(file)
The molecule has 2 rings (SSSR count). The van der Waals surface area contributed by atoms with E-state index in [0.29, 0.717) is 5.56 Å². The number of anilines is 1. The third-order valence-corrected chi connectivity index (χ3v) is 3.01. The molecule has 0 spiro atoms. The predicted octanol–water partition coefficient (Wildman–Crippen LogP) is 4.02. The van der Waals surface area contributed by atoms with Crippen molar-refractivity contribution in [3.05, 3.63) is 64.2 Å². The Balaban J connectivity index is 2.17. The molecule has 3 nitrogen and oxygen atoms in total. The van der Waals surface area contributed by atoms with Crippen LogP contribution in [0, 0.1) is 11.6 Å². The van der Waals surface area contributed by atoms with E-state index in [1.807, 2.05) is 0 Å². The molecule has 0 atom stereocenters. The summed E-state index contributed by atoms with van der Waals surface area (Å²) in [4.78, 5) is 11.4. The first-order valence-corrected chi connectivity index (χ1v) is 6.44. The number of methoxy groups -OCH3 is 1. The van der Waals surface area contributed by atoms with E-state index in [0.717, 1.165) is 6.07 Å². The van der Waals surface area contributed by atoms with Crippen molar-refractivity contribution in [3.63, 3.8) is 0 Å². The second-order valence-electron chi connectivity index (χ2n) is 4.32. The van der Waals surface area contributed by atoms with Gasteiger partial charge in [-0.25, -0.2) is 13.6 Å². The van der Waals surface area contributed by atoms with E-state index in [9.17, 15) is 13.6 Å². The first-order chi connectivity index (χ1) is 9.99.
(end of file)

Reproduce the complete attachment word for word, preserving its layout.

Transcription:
The molecule has 2 rings (SSSR count). The van der Waals surface area contributed by atoms with E-state index in [0.29, 0.717) is 5.56 Å². The number of anilines is 1. The third-order valence-corrected chi connectivity index (χ3v) is 3.01. The molecule has 0 spiro atoms. The predicted octanol–water partition coefficient (Wildman–Crippen LogP) is 4.02. The van der Waals surface area contributed by atoms with Crippen molar-refractivity contribution in [3.05, 3.63) is 64.2 Å². The Balaban J connectivity index is 2.17. The molecule has 3 nitrogen and oxygen atoms in total. The van der Waals surface area contributed by atoms with Crippen LogP contribution in [0, 0.1) is 11.6 Å². The van der Waals surface area contributed by atoms with E-state index in [1.807, 2.05) is 0 Å². The molecule has 0 atom stereocenters. The summed E-state index contributed by atoms with van der Waals surface area (Å²) in [4.78, 5) is 11.4. The first-order valence-corrected chi connectivity index (χ1v) is 6.44. The number of methoxy groups -OCH3 is 1. The van der Waals surface area contributed by atoms with E-state index in [0.717, 1.165) is 6.07 Å². The van der Waals surface area contributed by atoms with Crippen molar-refractivity contribution in [3.63, 3.8) is 0 Å². The second-order valence-electron chi connectivity index (χ2n) is 4.32. The van der Waals surface area contributed by atoms with Gasteiger partial charge in [-0.25, -0.2) is 13.6 Å². The van der Waals surface area contributed by atoms with E-state index in [9.17, 15) is 13.6 Å². The first-order chi connectivity index (χ1) is 9.99.